Aggressive androgen-deprivation therapy with abiraterone acetate shows promise as neoadjuvant and adjuvant therapy for patients with localized high-risk prostate cancer, results of a randomized Phase II study suggest (Abstract 4521).
About one-third of 30 such patients who underwent 24 weeks of treatment with a combination of abiraterone and leuprolide acetate prior to prostatectomy had a pathologic complete response (pCR) or near pCR, defined as 5 mm or less of residual tumor, reported Mary-Ellen Taplin, MD, Associate Professor of Medicine at Harvard Medical School and the Dana-Farber Cancer Institute.
The findings on abiraterone, which helps stop cancer cells from making both testosterone and dihydrotestosterone (DHT), were highlighted at a news media teleconference held in advance of the ASCO Annual Meeting, where she was scheduled to present the results to colleagues.
Abiraterone was approved last year for the treatment of men with metastatic castration-resistant prostate cancer who have received prior chemotherapy containing docetaxel. That made the drug, made by Janssen Biotech under the brand name Zytiga, the first once-daily, oral therapy for metastatic prostate cancer.
The new study “is one of the first, if not the first, to show a drug can make [localized] prostate cancer disappear in a significant number of patients,” commented the moderator of the teleconference Nicholas J. Vogelzang, MD, Chair of ASCO's Cancer Communications Committee and Medical Director of the Developmental Therapeutics Committee of U.S. Oncology in Las Vegas.
Still, it has not yet been shown that abiraterone improves clinical outcomes in such patients, Taplin noted.
Most patients with localized prostate cancer can be cured with surgery or radiation therapy, but outcomes among men with high-risk localized prostate cancer are “very poor,” she explained. The disease is infrequently cured with prostatectomy, and to date, neoadjuvant androgen-deprivation therapy (ADT) has not shown clinical benefit.
Localized high-risk disease is generally defined as prostate cancer in men with PSA levels of 20 ng/mL or above, high-grade disease with a Gleason score of 8 to 10, high PSA velocity, and bulky Stage T3 or T4 tumors on prostate exam. Nodal involvement is not excluded.
The 58 men enrolled in the current study were “very high risk,” Taplin reported, with 41 of them (71%) having Gleason scores of 8 to 10. All had three or more positive biopsies, and a Gleason score of 7 or higher, Stage T3 disease, a PSA level of at least 20 ng/mL, or a PSA velocity above 2 ng/mL per year.
A total of 28 men were randomized to 12 weeks of leuprolide followed by leuprolide plus abiraterone for another 12 weeks, and 30 men were randomized to abiraterone plus leuprolide for 24 weeks. All the men also received prednisone (5 mg daily).
After 24 weeks, a radical prostatectomy was performed and pathologic complete response (pCR) and near-pCR rates and safety were determined.
Among the 29 men who completed 24 weeks of abiraterone therapy, the pCR and near-pCR rates were 10% and 24%, respectively. In the 27 men who completed 12 weeks of abiraterone therapy, the pCR and near-pCR rates were 4% and 11%, respectively.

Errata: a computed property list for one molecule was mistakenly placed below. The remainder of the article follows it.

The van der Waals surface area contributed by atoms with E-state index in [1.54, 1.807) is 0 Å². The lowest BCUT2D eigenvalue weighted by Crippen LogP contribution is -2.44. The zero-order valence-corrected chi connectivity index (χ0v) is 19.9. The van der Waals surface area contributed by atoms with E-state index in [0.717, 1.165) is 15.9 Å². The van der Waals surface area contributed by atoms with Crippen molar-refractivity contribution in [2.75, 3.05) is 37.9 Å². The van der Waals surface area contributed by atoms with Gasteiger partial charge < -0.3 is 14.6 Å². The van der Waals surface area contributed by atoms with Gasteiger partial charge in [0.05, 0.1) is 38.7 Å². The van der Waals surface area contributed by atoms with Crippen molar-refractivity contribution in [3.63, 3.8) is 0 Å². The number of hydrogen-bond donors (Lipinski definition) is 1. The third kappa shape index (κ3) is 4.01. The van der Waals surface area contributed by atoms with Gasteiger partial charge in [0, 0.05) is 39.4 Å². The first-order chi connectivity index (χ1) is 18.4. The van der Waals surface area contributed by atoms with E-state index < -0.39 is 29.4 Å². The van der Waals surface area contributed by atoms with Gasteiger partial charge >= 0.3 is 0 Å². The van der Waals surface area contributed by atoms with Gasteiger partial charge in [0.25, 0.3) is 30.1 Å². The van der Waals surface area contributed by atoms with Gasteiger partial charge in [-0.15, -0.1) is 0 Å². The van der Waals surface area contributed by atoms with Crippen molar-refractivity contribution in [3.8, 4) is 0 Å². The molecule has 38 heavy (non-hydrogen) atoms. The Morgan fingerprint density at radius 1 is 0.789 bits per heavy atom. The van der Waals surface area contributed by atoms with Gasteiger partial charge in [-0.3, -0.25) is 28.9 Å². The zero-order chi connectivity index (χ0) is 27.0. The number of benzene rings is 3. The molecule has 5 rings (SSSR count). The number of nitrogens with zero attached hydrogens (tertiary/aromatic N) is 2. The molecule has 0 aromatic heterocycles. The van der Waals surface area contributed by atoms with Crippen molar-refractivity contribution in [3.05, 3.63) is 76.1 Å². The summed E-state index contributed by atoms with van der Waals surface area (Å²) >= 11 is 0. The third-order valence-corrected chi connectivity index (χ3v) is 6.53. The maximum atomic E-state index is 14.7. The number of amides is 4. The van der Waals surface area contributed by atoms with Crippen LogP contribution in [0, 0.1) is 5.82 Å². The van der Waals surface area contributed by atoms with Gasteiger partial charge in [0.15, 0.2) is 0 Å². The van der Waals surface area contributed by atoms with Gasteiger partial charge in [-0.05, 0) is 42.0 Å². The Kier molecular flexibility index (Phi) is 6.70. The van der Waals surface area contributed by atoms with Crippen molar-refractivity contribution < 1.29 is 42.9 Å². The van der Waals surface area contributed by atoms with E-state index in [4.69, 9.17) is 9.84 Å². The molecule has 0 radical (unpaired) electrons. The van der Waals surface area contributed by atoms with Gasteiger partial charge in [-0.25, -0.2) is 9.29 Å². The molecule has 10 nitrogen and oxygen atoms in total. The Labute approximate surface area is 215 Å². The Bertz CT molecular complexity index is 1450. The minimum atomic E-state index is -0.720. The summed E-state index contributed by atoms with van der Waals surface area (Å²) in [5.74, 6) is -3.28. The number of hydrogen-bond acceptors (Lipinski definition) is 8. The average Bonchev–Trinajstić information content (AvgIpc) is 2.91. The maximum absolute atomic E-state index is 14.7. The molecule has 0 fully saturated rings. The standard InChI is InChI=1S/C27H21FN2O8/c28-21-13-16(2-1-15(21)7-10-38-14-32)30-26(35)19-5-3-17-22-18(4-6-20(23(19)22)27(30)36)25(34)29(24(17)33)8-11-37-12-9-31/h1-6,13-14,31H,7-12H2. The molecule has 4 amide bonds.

“To put this into context, the historical pCR with any type of hormone therapy [for localized high-risk prostate cancer] is 5% or less. So these are very impressive results,” Taplin said.
There was a non-significant trend for improved pathologic outcomes with longer abiraterone therapy (34% for 24 weeks vs. 15% for 12 weeks).
Therapy was well tolerated by both groups, she said. Grade 3 adverse events included elevated liver enzymes in five (9%) patients and hypokalemia in three (5%) patients. No Grade 4 mineralocorticoid-related adverse effects were observed.
As it does in advanced disease, prednisone prevented symptoms of increased adrenocorticotrophic hormone (ACTH) levels associated with abiraterone, she noted.
Prospective Trial Needed
“The long-term clinical benefit of intensive androgen-deprivation therapy with abiraterone, either before or after prostatectomy, awaits validation in larger, prospective, randomized clinical trials. But for this proportion of patients with high-risk disease to have very little to no detectable cancer in the prostate after six months of therapy is dramatic,” she said.
ASCO 2012–2013 President Sandra M. Swain, MD, Medical Director of the Washington Cancer Institute at Medstar Washington Hospital Center, Professor of Medicine at Georgetown University, and a member of Lombardi Comprehensive Cancer Center, noted that studies in breast cancer suggest that pathologic complete responses are associated with clinical benefit.
“There are two large studies [in breast cancer] that looked at patients who had a pCR, and their overall outcomes and survival were better.” In fact, oncologists are working with the FDA to develop guidelines for use of pCR rates as a surrogate endpoint for clinical benefit in clinical trials, she added.
Taplin stressed, however, that physicians should not prescribe abiraterone off-label to patients with localized high-risk prostate cancer until randomized trials are completed.
The study was supported by grants from Janssen Biotech.